Lloyd Alexander,
illustrated by Diane Goode,
The House Gobbaleen
(Dutton, 1995)

Poor Tooley -- the good-natured man has the worst luck in the world. His roof leaks, his potatoes are too small and his pig is forever running away. His cat, a sensible and clever creature named Gladsake, assures Tooley that he's no more or less lucky than anyone else, but Tooley won't hear of it. He decides that the only thing to do is to attract one of the Fair Folk and leaves them some food.

What he gets is Hooks, an unpleasant round little man who warns Tooley that once in, he's never out and once out, he's never back. Tooley invites him in anyway, and Hooks proceeds to make Tooley wait on him hand and foot. Poor Tooley is soon worn to a frazzle, so it's up to Gladsake -- and the mysterious "House Gobbaleen" -- to come to the rescue.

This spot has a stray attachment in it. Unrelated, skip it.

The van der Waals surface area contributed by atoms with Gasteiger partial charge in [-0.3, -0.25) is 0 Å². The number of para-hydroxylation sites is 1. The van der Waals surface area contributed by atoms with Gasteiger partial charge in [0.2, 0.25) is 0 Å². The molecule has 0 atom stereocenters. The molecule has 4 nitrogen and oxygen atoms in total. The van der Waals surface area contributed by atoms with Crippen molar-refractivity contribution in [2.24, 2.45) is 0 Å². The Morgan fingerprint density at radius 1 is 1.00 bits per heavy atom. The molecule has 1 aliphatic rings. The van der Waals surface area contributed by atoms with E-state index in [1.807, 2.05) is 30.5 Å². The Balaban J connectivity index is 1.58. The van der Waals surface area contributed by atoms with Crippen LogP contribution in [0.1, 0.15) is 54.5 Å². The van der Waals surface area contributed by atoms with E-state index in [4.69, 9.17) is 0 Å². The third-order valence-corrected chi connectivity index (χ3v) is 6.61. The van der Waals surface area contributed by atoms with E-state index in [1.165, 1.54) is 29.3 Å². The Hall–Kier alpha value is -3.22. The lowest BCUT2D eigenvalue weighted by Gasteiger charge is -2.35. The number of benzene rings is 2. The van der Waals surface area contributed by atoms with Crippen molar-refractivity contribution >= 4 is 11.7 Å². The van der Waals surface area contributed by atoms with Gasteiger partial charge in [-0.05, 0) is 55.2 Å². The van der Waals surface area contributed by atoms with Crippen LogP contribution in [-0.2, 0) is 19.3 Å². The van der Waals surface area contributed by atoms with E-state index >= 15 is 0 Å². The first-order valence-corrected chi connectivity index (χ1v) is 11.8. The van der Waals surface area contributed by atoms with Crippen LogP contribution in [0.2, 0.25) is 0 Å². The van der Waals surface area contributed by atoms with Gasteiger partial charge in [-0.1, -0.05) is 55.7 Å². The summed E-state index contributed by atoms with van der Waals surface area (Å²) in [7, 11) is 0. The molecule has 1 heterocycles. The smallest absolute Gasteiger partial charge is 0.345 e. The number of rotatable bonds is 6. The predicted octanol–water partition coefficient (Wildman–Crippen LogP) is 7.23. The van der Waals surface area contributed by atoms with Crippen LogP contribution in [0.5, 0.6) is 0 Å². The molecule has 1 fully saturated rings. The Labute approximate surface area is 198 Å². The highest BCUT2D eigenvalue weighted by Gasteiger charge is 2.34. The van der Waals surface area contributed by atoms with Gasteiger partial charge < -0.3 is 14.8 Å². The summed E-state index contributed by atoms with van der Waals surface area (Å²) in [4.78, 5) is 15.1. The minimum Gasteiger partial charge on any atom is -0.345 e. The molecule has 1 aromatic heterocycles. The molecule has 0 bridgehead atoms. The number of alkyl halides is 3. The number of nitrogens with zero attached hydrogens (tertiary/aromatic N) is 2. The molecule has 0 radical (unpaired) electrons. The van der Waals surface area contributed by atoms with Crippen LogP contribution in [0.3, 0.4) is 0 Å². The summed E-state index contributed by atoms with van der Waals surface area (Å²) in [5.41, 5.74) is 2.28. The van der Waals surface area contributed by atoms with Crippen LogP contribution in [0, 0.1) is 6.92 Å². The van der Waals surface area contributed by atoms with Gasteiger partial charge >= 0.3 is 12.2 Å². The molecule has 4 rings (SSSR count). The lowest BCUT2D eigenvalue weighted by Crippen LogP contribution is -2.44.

This is a rollicking good original story that demands to be read aloud in a bad brogue, although a good brogue will work just as well. (I commented on this to the author when I met him at a conference a couple of years ago, and he smiled. "You're supposed to. That's how I wrote it," he said.) Goode's loopy playful illustrations capture the action from all angles, capturing Tooley's loveable goofiness, Hooks' malevolence, and Gladsake's appealing personality. They're packed with detail -- don't miss the faces on the ancestral portraits -- and lots of fun as they enhance and extend the text.

This is a tale you'll enjoy again and again. Actual child not required.

review by
Donna Scanlon


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